The problem of the training of the clergy could not be considered as solved by the establishment of the Theological College. One more educational effort had to be made, and the work of the Community of the Resurrection and of the Society of the Sacred Mission boldly took the next step, viz. the provision of colleges for the complete training, academic, ecclesiastical and spiritual, for those who possess vocation. The work of Kelham and Mirfield has proved conclusively two things, first that there is no lack of vocation to the priesthood, and secondly that a well-trained priesthood is worth any number of well-intentioned amateurs. The first batch of Mirfield students included a butler, a music teacher, four clerks, five artisans, a railway servant and a relieving officer! That is, perhaps, more apostolic than subsequent lists, for the tendency is for the typical public-school candidates to preponderate. But it is little matter from what grade the student comes: what is important is what sort of priest they make of him. And parish after parish can testify that the splendid educational efforts of Mirfield and Kelham have enriched the Church immeasurably during the past quarter of a century.
Kelham departed audaciously from the ordinary type of Theological College, when Fr. Kelly began his work in 1890 in Vassall Road, Brixton. The Society has always been missionary, and the nucleus of its members consisted of men who were to be trained for the Korean mission field. The principle of work was strongly emphasized from the start, and students and priests do their own housework to this day. "He who is permitted to work receives a favour and confers none," say the principles of the Society, and certainly the all round training, devotion, study, work, athletics, all receiving their due share, tends to produce the type of priest the Church needs and will need increasingly as time goes on. Fr. Kelly, after a few years at Mildenhall in Suffolk, transplanted his society to Kelham, where the college has been firmly established and over a hundred students are in residence. The magnificent chapel recently dedicated has crowned a great work.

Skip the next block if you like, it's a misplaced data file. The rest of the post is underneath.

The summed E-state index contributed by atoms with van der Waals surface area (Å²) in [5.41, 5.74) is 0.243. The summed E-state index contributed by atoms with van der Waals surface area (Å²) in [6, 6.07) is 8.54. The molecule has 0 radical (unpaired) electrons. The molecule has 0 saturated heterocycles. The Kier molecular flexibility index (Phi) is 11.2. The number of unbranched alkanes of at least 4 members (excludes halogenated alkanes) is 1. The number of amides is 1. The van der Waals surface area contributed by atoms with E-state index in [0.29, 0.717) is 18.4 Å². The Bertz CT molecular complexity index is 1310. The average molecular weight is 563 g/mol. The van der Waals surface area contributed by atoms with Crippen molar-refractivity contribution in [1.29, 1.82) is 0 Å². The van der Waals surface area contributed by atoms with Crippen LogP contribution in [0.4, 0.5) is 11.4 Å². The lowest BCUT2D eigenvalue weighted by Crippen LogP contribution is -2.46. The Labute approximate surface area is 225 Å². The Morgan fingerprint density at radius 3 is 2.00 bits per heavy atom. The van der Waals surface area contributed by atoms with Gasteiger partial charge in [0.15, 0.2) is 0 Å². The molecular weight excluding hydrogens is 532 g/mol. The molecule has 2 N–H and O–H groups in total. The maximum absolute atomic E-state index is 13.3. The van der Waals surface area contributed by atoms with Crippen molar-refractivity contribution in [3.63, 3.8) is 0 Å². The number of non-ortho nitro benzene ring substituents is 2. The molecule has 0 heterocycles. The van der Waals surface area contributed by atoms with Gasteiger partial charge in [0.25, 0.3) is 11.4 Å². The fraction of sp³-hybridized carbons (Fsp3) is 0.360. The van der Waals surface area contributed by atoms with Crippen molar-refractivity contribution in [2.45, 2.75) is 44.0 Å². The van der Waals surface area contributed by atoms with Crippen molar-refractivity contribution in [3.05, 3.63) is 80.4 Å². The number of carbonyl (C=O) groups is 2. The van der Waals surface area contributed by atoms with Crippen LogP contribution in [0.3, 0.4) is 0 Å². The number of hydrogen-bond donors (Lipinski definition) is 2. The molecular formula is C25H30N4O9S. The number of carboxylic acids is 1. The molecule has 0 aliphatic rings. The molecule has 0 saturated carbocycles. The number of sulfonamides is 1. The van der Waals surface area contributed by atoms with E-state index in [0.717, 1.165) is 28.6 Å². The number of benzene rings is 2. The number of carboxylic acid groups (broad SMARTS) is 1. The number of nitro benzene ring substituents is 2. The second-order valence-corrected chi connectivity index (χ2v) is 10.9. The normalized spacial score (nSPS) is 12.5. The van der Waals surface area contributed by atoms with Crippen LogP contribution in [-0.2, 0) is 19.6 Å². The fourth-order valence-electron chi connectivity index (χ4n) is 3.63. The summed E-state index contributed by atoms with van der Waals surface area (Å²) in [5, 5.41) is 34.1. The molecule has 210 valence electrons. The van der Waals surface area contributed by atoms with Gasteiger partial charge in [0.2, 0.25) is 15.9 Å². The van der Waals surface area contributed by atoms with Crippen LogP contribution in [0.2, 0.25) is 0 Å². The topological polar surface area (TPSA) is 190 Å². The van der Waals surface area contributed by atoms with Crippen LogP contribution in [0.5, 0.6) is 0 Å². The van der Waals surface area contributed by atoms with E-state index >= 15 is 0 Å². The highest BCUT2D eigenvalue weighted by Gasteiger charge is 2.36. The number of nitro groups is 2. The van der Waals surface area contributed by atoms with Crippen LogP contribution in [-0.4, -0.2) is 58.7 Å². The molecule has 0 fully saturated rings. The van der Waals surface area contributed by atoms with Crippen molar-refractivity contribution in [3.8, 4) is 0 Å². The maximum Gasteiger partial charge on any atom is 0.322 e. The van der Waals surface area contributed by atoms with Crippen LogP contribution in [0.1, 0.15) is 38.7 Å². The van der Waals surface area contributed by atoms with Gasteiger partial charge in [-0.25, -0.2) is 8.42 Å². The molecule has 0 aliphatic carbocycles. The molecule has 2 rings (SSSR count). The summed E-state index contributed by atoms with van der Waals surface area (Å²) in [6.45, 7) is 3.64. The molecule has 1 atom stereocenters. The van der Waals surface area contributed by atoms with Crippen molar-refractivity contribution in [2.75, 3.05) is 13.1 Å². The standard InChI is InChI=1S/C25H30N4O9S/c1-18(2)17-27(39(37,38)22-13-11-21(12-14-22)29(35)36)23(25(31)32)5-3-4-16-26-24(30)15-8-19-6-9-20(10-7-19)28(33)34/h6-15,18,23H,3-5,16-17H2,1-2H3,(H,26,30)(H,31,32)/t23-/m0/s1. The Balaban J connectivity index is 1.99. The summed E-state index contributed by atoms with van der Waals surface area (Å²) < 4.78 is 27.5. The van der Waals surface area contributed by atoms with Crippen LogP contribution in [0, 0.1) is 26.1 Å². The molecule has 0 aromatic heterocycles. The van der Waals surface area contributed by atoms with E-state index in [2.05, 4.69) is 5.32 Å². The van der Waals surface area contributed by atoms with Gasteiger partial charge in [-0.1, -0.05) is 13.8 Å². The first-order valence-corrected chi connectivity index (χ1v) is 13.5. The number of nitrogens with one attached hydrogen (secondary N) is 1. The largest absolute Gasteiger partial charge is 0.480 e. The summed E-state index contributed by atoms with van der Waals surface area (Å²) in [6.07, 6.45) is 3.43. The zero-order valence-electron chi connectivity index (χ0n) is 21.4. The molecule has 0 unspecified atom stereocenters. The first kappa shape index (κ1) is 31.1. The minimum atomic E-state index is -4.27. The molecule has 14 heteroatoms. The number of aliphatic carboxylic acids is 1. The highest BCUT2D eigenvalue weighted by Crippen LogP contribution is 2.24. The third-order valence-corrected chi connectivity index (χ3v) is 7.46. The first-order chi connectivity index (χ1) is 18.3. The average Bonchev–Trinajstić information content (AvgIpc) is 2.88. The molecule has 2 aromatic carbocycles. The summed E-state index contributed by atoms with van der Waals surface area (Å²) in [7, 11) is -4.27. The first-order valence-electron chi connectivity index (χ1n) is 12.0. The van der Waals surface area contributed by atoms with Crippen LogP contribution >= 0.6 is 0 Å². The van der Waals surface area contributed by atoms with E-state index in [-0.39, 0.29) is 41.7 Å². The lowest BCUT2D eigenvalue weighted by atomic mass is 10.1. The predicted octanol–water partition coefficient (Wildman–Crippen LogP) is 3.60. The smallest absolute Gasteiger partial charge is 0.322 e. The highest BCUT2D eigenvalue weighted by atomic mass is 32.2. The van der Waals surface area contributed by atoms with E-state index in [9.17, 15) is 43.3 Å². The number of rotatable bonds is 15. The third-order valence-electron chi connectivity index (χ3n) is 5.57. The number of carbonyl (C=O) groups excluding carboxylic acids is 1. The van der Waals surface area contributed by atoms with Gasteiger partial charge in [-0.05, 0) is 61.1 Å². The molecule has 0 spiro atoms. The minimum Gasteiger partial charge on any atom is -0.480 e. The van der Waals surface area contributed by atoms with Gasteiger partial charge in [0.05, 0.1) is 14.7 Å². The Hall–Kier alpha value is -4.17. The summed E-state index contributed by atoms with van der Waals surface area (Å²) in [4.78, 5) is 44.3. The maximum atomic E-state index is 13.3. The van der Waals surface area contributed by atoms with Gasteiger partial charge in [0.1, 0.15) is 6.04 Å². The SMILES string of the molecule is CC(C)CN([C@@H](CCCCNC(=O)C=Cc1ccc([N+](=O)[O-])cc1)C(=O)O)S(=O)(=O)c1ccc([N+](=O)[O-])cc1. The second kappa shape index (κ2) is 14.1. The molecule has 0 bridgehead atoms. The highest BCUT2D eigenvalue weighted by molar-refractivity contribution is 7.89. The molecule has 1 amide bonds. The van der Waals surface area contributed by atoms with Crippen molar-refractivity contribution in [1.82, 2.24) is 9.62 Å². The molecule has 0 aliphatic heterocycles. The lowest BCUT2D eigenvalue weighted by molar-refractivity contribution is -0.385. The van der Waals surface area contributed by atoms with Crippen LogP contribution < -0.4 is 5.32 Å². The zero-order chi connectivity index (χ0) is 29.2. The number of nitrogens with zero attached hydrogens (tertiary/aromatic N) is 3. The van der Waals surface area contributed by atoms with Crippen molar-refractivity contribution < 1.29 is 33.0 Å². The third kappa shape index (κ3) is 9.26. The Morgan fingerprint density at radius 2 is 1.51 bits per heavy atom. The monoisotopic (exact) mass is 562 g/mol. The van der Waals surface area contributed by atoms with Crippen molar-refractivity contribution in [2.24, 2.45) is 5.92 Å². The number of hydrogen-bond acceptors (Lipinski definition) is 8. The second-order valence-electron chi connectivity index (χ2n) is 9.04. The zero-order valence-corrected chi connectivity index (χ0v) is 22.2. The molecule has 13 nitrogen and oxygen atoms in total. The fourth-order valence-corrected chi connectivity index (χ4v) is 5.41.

A word should be added as to the teaching of children in Church and in Catechisms. The Sunday-school movement has been in the main identified with the Evangelical school, but High Churchmen were by no means indifferent to the teaching of children. They realized that Sunday-schools might merely exemplify the adage 'The good the enemy of the best,' and the leakage from religion after Sunday-school age has confirmed that apprehension. They set themselves to work to train children in the worship of the Church, and the 'Children's Service' on Sunday afternoons was largely their invention. So noted was that at St. Paul's, Knightsbridge, in the 'fifties, that quite considerable numbers of adults used to attend, drawn from the ranks of the fashionable world, and the Prince Consort was frequently seen there. Mr. Bennett's Catechism method was very advanced and we find in his Notes references to Pantaenus, Origen, etc.! In later years the somewhat indefensible 'Children's Eucharist' has worked admirably in practice, while the Method of the Catechism, of which Canon Brooke was a great supporter, has done much to systematize teaching.